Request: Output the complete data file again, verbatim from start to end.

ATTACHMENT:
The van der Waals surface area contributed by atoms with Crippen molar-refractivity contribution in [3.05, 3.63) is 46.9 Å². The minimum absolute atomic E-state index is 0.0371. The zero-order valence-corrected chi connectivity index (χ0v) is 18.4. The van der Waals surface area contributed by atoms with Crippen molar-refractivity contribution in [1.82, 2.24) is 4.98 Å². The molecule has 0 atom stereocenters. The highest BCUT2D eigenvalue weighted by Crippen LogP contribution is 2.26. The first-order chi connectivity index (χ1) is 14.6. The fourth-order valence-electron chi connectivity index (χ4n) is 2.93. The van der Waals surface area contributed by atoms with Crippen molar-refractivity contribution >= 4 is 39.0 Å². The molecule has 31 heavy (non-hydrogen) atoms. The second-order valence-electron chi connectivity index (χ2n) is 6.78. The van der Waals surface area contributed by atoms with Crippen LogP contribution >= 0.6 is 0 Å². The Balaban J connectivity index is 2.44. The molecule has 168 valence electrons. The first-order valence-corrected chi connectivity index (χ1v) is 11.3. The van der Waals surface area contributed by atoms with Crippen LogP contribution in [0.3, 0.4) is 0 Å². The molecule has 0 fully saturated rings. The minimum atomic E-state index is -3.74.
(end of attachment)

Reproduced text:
The van der Waals surface area contributed by atoms with Crippen molar-refractivity contribution in [3.05, 3.63) is 46.9 Å². The minimum absolute atomic E-state index is 0.0371. The zero-order valence-corrected chi connectivity index (χ0v) is 18.4. The van der Waals surface area contributed by atoms with Crippen molar-refractivity contribution in [1.82, 2.24) is 4.98 Å². The molecule has 0 atom stereocenters. The highest BCUT2D eigenvalue weighted by Crippen LogP contribution is 2.26. The first-order chi connectivity index (χ1) is 14.6. The fourth-order valence-electron chi connectivity index (χ4n) is 2.93. The van der Waals surface area contributed by atoms with Crippen molar-refractivity contribution >= 4 is 39.0 Å². The molecule has 31 heavy (non-hydrogen) atoms. The second-order valence-electron chi connectivity index (χ2n) is 6.78. The van der Waals surface area contributed by atoms with Crippen LogP contribution >= 0.6 is 0 Å². The Balaban J connectivity index is 2.44. The molecule has 168 valence electrons. The first-order valence-corrected chi connectivity index (χ1v) is 11.3. The van der Waals surface area contributed by atoms with Crippen LogP contribution in [0.3, 0.4) is 0 Å². The molecule has 0 fully saturated rings. The minimum atomic E-state index is -3.74.